Recommended Age, Grade, and Reading Levels
- Age: 16 to 18
- Grade: 10 to 12
- Reading age: 16 to 18
From debut author Alexandra Mae Jones comes a compelling, nuanced exploration of bi identity and body image with a ghostly backdrop—perfect for fans of Nina Lacour.
Still reeling from a recent trauma, sixteen-year-old Dell is relieved when her mom suggests a stay at the family cabin. But the much-needed escape quickly turns into a disaster. The lake and woods are awash in trash left by a previous tenant. And worse, Dell’s mom has invited her boyfriend’s daughter to stay with them. Confident, irreverent Ivy presses all of Dell's buttons--somehow making Dell’s shame and self-consciousness feel even more acute. Yet Dell is drawn to Ivy in a way she doesn't fully understand. As Dell uncovers secrets in the wreckage of her family's past--secrets hinted at through troubling dreams and strange apparitions--Ivy leads her toward thrilling, if confusing, revelations about her sexuality and identity.
Set during a humid summer in the mid-2000s, The Queen of Junk Island simmers with the intensity of a teenage girl navigating the suffocating expectations of everyone around her.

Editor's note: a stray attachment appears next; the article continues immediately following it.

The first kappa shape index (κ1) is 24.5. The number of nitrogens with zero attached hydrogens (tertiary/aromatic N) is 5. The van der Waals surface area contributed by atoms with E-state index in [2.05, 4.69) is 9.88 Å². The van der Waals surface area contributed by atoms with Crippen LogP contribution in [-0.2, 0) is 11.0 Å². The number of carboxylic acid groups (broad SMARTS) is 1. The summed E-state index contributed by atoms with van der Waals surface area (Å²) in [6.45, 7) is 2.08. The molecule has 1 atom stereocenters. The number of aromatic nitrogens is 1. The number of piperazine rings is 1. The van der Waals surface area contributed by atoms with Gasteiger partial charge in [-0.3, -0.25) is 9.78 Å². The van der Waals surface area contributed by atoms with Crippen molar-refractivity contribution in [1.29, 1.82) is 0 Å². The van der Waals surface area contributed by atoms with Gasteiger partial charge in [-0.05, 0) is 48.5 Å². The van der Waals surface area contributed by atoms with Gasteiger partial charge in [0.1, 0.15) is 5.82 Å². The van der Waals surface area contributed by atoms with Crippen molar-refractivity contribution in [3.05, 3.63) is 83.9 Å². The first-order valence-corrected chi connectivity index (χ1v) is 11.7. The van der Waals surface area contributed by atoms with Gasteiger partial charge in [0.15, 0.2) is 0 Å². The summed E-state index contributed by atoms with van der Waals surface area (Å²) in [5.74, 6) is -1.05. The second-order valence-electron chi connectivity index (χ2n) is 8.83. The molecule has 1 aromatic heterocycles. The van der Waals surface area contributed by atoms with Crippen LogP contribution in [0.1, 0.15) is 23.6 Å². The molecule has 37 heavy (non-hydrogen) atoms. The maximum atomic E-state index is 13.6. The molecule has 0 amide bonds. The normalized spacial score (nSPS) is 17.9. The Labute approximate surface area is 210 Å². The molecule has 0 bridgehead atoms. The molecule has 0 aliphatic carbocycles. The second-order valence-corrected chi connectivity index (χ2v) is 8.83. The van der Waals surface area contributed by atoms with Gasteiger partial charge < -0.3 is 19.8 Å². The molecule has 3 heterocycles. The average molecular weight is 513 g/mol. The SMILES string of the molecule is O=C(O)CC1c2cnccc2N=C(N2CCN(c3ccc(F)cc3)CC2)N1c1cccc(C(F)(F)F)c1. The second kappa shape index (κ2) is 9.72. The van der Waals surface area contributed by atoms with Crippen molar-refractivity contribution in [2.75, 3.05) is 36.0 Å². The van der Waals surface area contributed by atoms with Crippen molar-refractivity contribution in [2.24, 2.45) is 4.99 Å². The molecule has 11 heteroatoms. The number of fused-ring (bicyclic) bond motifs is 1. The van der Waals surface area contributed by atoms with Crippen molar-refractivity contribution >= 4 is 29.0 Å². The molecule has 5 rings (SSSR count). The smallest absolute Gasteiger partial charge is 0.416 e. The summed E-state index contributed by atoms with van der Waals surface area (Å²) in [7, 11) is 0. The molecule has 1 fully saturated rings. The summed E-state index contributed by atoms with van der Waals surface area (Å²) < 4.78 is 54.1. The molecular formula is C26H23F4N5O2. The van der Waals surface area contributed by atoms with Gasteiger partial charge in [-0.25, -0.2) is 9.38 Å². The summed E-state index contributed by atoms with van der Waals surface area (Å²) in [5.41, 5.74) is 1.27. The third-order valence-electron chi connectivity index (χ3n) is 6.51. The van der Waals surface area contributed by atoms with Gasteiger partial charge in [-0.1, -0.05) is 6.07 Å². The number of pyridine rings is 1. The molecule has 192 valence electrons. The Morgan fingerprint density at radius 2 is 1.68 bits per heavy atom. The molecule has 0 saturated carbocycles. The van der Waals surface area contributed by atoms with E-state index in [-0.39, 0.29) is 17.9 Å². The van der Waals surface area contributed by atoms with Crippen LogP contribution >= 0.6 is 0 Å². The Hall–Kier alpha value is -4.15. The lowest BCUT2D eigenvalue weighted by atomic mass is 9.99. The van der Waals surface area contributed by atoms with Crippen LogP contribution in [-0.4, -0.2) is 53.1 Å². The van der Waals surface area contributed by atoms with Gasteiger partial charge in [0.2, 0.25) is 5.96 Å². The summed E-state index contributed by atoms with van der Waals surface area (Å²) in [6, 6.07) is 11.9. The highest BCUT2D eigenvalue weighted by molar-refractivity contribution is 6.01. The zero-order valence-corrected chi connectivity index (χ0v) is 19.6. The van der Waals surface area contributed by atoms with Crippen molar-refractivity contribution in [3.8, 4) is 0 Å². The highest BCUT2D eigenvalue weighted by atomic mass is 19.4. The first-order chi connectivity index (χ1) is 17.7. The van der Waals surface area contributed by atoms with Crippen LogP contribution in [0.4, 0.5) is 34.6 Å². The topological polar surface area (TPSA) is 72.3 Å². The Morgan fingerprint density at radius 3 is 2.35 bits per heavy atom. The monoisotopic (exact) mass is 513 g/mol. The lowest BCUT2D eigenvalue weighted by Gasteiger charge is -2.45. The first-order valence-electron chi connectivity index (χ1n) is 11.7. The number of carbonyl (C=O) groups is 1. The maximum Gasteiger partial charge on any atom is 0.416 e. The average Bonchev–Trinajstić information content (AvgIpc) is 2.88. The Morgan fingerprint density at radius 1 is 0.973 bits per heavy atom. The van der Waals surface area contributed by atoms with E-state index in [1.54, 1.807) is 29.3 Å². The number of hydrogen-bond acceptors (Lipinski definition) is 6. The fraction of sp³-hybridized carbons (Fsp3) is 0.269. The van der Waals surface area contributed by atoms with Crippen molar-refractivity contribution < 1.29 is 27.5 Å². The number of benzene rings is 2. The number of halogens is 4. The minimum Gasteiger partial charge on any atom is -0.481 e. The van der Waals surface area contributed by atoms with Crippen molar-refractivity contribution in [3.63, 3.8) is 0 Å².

About the author
ALEXANDRA MAE JONES is a queer writer based in Toronto. Her short fiction has been published in several literary magazines, and she is a freelance reporter for CTVNews.ca.
Excerpt: The Queen of Junk Island (by (author) Alexandra Mae Jones)
Ivy laughed. “God, you’re easy.”
I went very still. “What did you say?”
“That it’s easy to piss you off,” Ivy said. “Another thing your mom didn’t mention. You cannot take a joke. I wasn’t actually going to shove you in the lake, I was just getting back at you for earlier.”
She was standing at the peak of the hill, the lake bright behind her. As we stared at each other, the edges of the thing in the water seemed to stretch out her shoulders, blending with her body until she looked like another part of the landscape. She looked broad enough to be someone else entirely. I could remember Christopher standing in front of me like Ivy was now, except then, he was the one with the camera.
I was suddenly very aware of my body.
“Jones never shies away from brutally honest discussions of sexual topics that were even more taboo in the 2000s when the book is set, capturing in particular the toxicity of biphobia . . . Haunting, unusual, and real.”
Kirkus Reviews, 03/02/22
“This book is a raw, poignant exploration of female teenage sexuality and how societal expectations conflate desire with shame.”
The Bulletin of the Center for Children’s Books, 04/22
“Jones’ characters explore nuanced, painful dynamics as they work through different types of loss, mental health issues, and questions of sexuality.”